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Quick trips to the doctor may fail to detect autism.
A team of researchers at Brigham Young University and the autism research center at the Children's Hospital of Philadelphia released the finding Monday.
The takeaway is important because intervention in toddlers can vastly improve how they function throughout life, scientists say.
The BYU study determined that 10 minutes of observation isn't enough. For many autistic children, impairments may go unnoticed or fail to surface, so doctors forgo referring them for further testing, lead author Terisa Gabrielsen said in a prepared statement. As a result, she said, autism may go unidentified until the child starts school.
"This means that they have missed out on some prime years for intervention that can change a child's outcome," Gabrielsen said.
Some children show telltale signs, added co-author Judith Miller. But for others, "more time with a specialist may be critical."
Nationally, one in 68 children has autism spectrum disorder, for which there is no known cause, according to the Centers for Disease Control and Prevention.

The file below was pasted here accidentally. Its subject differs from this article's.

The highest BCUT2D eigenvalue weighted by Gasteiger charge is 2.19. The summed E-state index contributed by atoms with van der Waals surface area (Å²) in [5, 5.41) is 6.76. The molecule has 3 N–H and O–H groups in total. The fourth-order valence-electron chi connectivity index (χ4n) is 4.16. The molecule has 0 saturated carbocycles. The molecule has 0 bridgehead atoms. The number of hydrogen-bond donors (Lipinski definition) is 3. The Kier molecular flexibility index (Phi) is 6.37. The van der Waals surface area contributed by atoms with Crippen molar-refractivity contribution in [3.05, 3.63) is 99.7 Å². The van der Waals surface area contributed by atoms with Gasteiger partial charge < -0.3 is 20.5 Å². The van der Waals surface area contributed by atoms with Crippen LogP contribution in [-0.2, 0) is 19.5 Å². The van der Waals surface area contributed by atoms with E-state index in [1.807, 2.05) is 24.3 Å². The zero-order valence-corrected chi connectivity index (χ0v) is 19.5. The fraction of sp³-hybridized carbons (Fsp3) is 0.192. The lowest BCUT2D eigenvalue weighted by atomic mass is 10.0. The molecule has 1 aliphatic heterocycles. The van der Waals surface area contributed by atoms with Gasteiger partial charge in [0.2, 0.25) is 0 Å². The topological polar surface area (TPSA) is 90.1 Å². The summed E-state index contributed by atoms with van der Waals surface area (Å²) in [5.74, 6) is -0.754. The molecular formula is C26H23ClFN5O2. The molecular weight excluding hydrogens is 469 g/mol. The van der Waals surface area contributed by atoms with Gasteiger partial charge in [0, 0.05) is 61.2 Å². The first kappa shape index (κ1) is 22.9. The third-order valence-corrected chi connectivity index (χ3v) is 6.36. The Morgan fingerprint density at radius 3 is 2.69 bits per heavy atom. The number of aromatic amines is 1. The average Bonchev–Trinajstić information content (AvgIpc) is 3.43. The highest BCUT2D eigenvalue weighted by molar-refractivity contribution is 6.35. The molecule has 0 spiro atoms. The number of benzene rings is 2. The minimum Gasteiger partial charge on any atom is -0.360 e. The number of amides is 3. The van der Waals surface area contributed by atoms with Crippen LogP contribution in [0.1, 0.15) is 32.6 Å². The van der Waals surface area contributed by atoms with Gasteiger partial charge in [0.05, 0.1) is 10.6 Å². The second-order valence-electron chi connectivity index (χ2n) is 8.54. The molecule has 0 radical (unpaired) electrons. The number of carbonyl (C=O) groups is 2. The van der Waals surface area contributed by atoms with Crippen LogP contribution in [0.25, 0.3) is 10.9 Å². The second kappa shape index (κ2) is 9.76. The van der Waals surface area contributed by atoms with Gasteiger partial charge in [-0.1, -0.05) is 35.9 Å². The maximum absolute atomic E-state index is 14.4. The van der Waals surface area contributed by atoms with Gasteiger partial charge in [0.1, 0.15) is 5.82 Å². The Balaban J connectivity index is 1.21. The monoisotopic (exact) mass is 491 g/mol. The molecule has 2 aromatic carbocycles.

In the study, researchers watched 10-minute videos of doctor's visits with 15- to 33-month-olds. They recorded rates of typical and abnormal behaviors among autistic children, others with speech delays and a final category of typical children. They then compared the behaviors to doctors' referral rates.
For parents, bringing kids in for early autisms screenings is key, researchers say. Children should undergo formal screenings between the ages of 18 months and 2-years-old, according to the American Academy of Pediatrics. But not all providers have adopted universal screening.
Gabrielsen hopes the finding "can really empower parents" to voice any concerns to providers. "They're the experts for their children," she said.
Funding for the study came from the University of Utah Department of Pediatrics and the Centers for Disease Control.
Basic autism-screening tools for parents:
M-CHAT-R checklist: https://www.m-chat.org/mchat.php
CDC's Learn the Signs: http://www.cdc.gov/ncbddd/actearly/